John Keene is a genius

Congratulations to John Keene, 2018 MacArthur Fellow! Our only front list writer whose manuscript was acquired from the slush pile, John Keene is something of a legend at New Directions. We proudly published his novella Annotations in 1995 —”a tour de force of intelligence, wordsmithing, and passion” (Kirkus)— and eagerly awaited his next book. Twenty years later, we published Counternarratives—”exquisite, and unlike anything I’ve ever read” (Eula Biss); “eternal, universal, and mystical” (Vanity Fair)— a masterful collection of stories and novellas. Julian Lucas wrote in The New York Times: “Counternarratives is that rare book of short fiction with an epic intuition of time, accomplishing in a handful of inspired, intimate portraits what many sagas only manage in reams.” John Keene is a rare person, an incredible writer and dear friend, and we are so happy he is now officially a genius. We are all cheering! See the full list of MacArthur Fellows in The New York Times.

Read a short story from Counternarratives about a day in the life of one of John’s Modernist heroes, Mário de Andrade.


ANTHROPOPHAGY

“The poet sleeps without the need to dream.“—Mário de Andrade

Every day the quickening passage of the years manifests it- self around him, in him. The morning light burning its entry through the shutters, too bright to bear except in blinks, winks, the armor of fished-out-of-pocket spectacles. The endless clangor and perfume of the streets outside the windows, once a comfort, now a menace, requiring a miracle to survive another Carnaval. The heat, as if every oven, stove and kiln in Rio were firing, glazing him and all but the hardiest to half their size. The sheet music’s notes, like the news- print’s accounts of the unfolding and distant world war, the dictator and Depression closer to home, all sliding inexorably away from his fingers and eyes. His knees, back, the ankles that rattle with each hike up a stairwell, each trek across the University of the Federal District’s grounds. The liver’s complaints after another glass of beer or cachaça, another snort of cocaine. All those words that gushed like water from a fountain, that now have to be hunted with an unsteady hand and head. The heart’s berimbau quivering in irregular time, a rhythm only the reaper can and will discern if allowed. Except in those moments when the hours fall away, disappear, he lying on his side, in dreams or awake and a record cycles on the player, Debussy, Villa-Lobos, Pixin- guinha, or a disc grooved from the recordings of catimbó from his journeys across the northeast, its sonorities drumming out a bridge between the present and the past; and behind him, beside him the one who—unlike the glittering young men in his circle of friends, the well-bred law students and witty budding writers who claim to celebrate him, the young, poor blond athlete from Porto Alegre he met in the stall on rua Conde de Lage seeking a sinecure, through his, the distinguished writer’s, intervention, at the Ministry of Cul- ture, the beautiful and not so beautiful sycophants who say they have read his Macunaíma and studies and poetry and the ones who have managed to mis-memorize a few lines—like this one, known only by his first name, gained in the passageway between the Budapesto’s dining room and its kitchen, by his braided locks and his careful gait, trained through climbing the hillside shanties ringing the city, by his dark arms embracing, knotting around the writer’s chest, their fin- gers interlacing, locking as he enters, moves, dances inside him, the beat mutual and infinite in its tenderness and knowingness; or later, the day after, crouching over his desk, having just finished breakfast downstairs once the cup of cafezinho and the bowl of half-eaten pa- paya, the glass of freshly squeezed orange juice have been cleared, the letters to Anita and Murilo and Henrique and Manuel written, the reviews for his column, and he begins the strophe,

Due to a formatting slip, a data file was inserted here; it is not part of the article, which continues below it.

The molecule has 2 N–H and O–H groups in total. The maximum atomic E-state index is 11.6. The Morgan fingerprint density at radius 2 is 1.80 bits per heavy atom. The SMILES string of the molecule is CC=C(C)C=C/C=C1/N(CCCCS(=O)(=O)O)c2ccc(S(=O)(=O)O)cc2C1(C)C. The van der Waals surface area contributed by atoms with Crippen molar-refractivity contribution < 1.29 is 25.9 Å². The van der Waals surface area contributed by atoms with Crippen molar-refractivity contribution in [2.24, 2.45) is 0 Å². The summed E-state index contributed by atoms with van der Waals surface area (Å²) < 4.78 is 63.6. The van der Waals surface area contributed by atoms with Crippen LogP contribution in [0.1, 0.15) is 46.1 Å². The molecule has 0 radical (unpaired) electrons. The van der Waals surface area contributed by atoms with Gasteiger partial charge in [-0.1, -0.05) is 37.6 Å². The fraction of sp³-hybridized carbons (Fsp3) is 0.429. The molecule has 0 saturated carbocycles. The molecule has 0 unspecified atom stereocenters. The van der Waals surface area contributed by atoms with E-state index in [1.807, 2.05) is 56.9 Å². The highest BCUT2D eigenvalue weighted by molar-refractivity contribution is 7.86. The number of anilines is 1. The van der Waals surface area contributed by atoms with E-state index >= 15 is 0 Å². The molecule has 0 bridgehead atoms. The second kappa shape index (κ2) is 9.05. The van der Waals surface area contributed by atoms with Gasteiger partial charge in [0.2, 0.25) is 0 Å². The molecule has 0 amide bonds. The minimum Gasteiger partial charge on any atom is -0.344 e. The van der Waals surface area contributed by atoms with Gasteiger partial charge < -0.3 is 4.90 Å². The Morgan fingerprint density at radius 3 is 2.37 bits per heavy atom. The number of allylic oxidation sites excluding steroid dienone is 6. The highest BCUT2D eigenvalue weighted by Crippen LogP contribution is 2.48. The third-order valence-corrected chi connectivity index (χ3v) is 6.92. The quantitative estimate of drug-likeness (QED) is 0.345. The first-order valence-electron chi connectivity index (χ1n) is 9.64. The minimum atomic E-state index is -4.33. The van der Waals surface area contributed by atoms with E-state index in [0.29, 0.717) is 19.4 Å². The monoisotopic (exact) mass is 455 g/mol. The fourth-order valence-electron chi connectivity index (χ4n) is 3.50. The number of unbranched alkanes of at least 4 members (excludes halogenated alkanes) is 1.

“Heroic anxiety of my feelings
to awaken the secret of beings and things.”

or

“They are forms … Forms that burn, individual
forms, jostling, a jingling of elusive forms
that barely open, flower, that close, flower, flower, unformed

inaccessible, In the night. Everything is night… . ”

and who need regard the message of the clock’s hands, acknowl- edge the calendar’s insistent story? Then, he rests the pen beside the typewriter and blotter and rises, puts on his straw hat to shield his rice-powered face and bald pate, bows the canary tie around his neck, and dives out into the afternoon, walking toward the compet-

~ 274 ~

“They are forms … Forms that burn, individual
forms, jostling, a jingling of elusive forms
that barely open, flower, that close, flower, flower, unformed

inaccessible, In the night. Everything is night… . ”

ing planes of gold sand and the Atlantic’s silvery waves, the lines blur- ring like a freshly painted watercolor. The Cariocas, beachcombers, bathers, the steady stream of vacationers from the nearby hotels pass him, on their way to the huts, umbrellas, the beckoning water. He is here, in Lapa, on the rua Russell, peering at the roofs of Niterói, and there, on the dais in the Municipal Theater in São Paulo, Oswald, Di Cavalcanti, the other radicals at either side of him at the podium, our Pierrot, our Miss São Paulo, our brown-skinned, bucktoothed hero with such character, beginning the excerpt from The Hallucinated City, to hoots and catcalls, while thinking to himself, then as now, we must never let the lies and the tears devour us, we must devour and savor the years.